'Like her, Oscar despised sour things. That's why she loved him most. Strawberry jam was their shared favourite flavour. They spent years boiling sugar-coated strawberries, melting them into thick red sludge and preserving them as tokens of their love.
But sweetness can only last so long before it begins to turn sour. And sometimes the tongue can crave something with more tang.
What else can a sweetheart do than wait around for the fruit flies when the heart begins to fester?'
"This is undoubtedly going to be one of the most acclaimed UK self-published comics of 2021."
Marmalade is my debut long-format comic, created in collaboration with my sister, Charlotte Cassidy, who initially wrote the short story for a university project.
The book is 44-pages long and self-published. I developed a majority of it between February and May 2021 over evenings and weekends whilst working full-time.
I really enjoyed exploring the themes of love, lust, obsession, doubt through visual motifs- fresh summer berries, sticky conserves, citrus fruits and buzzing flies as well as nods to well known works of art and modern cultural references. I found it very fulfilling to create spreads (if you'll pardon the pun) that were playful and dynamic, using shapes like jars, cake, and shards of glass to frame panels and play an active part in telling the story.
The book is available to buy. Suitable for ages 16+ due to some adult themes.
See below for a small taste of how I developed some of the imagery.
The first two spreads of the story in the physical book.
The staircase page was one of my favourites to develop, representing our protagonists steadfast descent into suspicion as she physically goes down to check whether her dubiety is justified. The unravelling orange peel is also fully representative of this as she cannot shake the taste of marmalade on her husband's lips from her mind.
I chose to obscure our nameless protagonist's face throughout the book until the events of the climax, when we finally meet her face to face- almost a reverse of the image above, staring into Oscar's marmalade eyes, we now stare at ourselves through her mirror image. For me, it was important to obscure her throughout the book, whether it be through props, crops, or minimising her, as so much as what she says and does surrounds her husband- we don't really know anything else about her. The Lady Macbeth imagery was also an inevitable inclusion here, connoting the as-of-yet unknown fate of Oscar.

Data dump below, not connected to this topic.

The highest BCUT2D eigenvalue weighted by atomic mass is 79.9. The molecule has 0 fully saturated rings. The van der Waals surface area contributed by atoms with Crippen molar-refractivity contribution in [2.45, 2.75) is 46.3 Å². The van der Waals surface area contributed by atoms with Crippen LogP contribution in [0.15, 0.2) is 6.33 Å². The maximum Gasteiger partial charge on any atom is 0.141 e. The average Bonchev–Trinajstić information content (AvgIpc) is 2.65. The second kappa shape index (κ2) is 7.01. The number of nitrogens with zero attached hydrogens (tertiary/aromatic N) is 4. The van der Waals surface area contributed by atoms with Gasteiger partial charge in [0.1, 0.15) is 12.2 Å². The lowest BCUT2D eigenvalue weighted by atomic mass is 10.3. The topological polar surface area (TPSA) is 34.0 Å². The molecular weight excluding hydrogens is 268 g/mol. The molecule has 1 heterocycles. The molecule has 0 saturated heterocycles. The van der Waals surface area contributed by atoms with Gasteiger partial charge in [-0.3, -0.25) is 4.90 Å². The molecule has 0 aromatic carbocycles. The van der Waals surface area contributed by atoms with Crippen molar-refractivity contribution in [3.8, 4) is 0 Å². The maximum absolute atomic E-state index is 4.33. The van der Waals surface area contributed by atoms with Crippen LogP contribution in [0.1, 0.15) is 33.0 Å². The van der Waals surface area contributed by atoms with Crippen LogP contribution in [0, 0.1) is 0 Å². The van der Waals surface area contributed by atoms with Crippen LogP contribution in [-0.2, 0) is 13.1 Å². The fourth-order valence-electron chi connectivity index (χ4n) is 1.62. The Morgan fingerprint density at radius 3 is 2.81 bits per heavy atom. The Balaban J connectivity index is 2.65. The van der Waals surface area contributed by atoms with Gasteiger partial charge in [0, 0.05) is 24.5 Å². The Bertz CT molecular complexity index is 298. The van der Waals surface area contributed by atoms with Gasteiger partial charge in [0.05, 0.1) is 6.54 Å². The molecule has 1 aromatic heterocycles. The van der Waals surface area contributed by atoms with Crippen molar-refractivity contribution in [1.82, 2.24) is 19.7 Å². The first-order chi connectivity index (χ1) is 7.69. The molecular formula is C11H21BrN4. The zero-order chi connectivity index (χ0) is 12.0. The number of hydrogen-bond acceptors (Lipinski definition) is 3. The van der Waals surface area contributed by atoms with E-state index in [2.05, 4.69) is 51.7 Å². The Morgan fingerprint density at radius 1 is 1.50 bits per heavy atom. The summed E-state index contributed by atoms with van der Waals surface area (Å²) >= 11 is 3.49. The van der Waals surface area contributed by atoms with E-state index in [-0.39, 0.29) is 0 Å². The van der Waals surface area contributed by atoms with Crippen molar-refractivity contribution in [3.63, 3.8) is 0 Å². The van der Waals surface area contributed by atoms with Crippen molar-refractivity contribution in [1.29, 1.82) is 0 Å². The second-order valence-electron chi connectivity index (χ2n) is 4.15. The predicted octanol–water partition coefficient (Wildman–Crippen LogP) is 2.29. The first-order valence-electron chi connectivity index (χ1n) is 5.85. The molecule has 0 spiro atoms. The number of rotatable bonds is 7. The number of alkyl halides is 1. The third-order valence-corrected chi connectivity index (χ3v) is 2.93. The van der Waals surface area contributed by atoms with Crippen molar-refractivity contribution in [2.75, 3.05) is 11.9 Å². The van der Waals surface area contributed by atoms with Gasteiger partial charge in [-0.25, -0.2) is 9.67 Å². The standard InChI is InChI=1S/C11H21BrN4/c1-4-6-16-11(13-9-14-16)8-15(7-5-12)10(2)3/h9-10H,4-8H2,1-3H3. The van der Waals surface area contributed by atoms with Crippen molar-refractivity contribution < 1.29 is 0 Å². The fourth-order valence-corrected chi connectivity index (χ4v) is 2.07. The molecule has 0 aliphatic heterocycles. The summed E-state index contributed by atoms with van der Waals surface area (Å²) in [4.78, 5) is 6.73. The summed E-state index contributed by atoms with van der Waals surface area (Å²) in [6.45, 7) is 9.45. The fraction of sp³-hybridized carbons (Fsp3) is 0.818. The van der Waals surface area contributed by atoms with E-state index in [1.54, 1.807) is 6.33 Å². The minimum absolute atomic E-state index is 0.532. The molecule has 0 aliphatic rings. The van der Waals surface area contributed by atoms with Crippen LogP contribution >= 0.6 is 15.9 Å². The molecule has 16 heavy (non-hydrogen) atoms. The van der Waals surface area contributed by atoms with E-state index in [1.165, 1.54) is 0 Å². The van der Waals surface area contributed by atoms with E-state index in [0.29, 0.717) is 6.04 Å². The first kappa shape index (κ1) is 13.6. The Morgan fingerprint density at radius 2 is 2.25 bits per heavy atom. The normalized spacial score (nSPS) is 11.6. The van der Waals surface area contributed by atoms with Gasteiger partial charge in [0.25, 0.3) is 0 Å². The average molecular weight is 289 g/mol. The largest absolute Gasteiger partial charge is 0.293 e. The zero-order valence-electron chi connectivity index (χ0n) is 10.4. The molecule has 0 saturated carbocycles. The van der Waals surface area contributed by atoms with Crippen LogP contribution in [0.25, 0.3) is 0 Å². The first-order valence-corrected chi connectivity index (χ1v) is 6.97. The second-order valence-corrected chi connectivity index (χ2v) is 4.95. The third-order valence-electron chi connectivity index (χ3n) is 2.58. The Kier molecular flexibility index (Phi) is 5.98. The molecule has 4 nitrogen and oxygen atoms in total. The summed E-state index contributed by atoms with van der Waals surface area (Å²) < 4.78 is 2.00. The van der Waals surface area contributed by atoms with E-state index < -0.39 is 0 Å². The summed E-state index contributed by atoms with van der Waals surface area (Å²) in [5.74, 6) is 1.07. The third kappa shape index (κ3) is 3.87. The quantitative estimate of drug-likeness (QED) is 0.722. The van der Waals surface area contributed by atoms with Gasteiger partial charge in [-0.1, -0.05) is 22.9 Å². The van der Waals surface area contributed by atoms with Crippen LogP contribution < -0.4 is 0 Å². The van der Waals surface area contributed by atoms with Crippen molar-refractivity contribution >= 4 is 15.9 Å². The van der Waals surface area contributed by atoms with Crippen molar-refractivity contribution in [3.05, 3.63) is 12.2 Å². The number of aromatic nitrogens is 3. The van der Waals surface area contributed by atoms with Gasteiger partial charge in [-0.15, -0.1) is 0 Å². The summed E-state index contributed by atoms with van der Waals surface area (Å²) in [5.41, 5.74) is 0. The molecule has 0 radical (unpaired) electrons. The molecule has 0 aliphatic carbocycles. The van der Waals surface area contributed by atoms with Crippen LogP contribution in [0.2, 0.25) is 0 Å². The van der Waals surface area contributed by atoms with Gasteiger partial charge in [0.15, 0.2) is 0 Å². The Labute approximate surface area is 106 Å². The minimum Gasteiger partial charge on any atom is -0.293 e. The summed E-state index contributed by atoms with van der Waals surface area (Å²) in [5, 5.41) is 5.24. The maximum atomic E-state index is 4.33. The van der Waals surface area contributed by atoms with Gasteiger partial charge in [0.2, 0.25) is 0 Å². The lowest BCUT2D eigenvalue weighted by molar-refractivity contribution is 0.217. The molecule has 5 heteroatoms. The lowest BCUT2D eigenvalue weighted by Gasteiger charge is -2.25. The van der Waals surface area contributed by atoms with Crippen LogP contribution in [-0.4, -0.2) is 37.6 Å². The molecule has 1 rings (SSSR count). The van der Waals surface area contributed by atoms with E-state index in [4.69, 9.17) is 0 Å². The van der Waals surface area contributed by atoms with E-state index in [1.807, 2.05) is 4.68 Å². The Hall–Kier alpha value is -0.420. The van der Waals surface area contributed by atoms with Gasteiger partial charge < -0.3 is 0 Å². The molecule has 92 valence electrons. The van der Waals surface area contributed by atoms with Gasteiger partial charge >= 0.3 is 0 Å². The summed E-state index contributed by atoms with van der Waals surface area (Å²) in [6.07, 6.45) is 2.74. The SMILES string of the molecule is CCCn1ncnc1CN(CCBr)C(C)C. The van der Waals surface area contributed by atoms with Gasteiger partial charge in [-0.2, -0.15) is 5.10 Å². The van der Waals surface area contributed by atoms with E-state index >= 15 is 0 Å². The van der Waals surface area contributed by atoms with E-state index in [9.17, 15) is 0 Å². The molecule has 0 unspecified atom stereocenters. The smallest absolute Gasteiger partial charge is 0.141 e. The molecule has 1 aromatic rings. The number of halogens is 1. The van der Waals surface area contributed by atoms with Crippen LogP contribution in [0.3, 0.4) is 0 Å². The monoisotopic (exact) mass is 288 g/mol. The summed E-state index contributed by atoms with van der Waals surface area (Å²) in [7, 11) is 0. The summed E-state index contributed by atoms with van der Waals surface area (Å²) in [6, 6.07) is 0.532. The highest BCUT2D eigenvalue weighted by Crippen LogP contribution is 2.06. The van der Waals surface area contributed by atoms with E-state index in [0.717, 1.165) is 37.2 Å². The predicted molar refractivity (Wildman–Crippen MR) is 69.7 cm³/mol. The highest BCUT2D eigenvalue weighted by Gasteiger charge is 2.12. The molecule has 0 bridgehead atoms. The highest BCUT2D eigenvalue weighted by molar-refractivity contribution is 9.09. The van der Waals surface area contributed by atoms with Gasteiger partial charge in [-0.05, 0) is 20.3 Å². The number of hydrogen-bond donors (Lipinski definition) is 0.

The upside-down wedding cake composition was inspired by Botticelli's 'Map to Hell' (1485) because I wanted to foreshadow that their marriage isn't quite going to be the paradise our protagonist might have been hoping for. I also incorporated flies into the stained glass design that might initially be read as hearts.
This extreme close-up, almost as if we are looking through the eyes of our protagonist, takes place at the the moment she begins to suspect her husband's fidelity. When it came to working with Charlotte's text, I tried not to be too literal as the text was already full of beautifully rich visual ideas- instead, I tried to twist, squeeze and elevate her words to create a bigger picture. Instead of doing the obvious and giving Oscar orange or sticky lips, I felt the menacing appearance of the buzzing fly and his telling (yet obscured) eyes was a much more impactful image.
The wallpaper here, almost obscured by the shadowy figure in the hallway, is a malignant iteration of William Morris's 'Strawberry Thief' (1883). I incorporated an orange tree and dying birds into its design as our protagonist has realised that her Strawberry dream is coming to an end.
I am trying to get better at thumbnailing, but for this project I mostly worked spread by spread.
I made nine tile images to tease the release of the book on my Instagram feed, both boosting my engagement and interest for the reveal before the announcement. Starting from 'E', the tiles spelt out the title of the project using a range of motifs from the story.
Back Cover- three developed roughs (plate, jar, and shelf). I decided to go with the plate as I enjoyed the way it framed the text and it best matched the colours for the already developed front.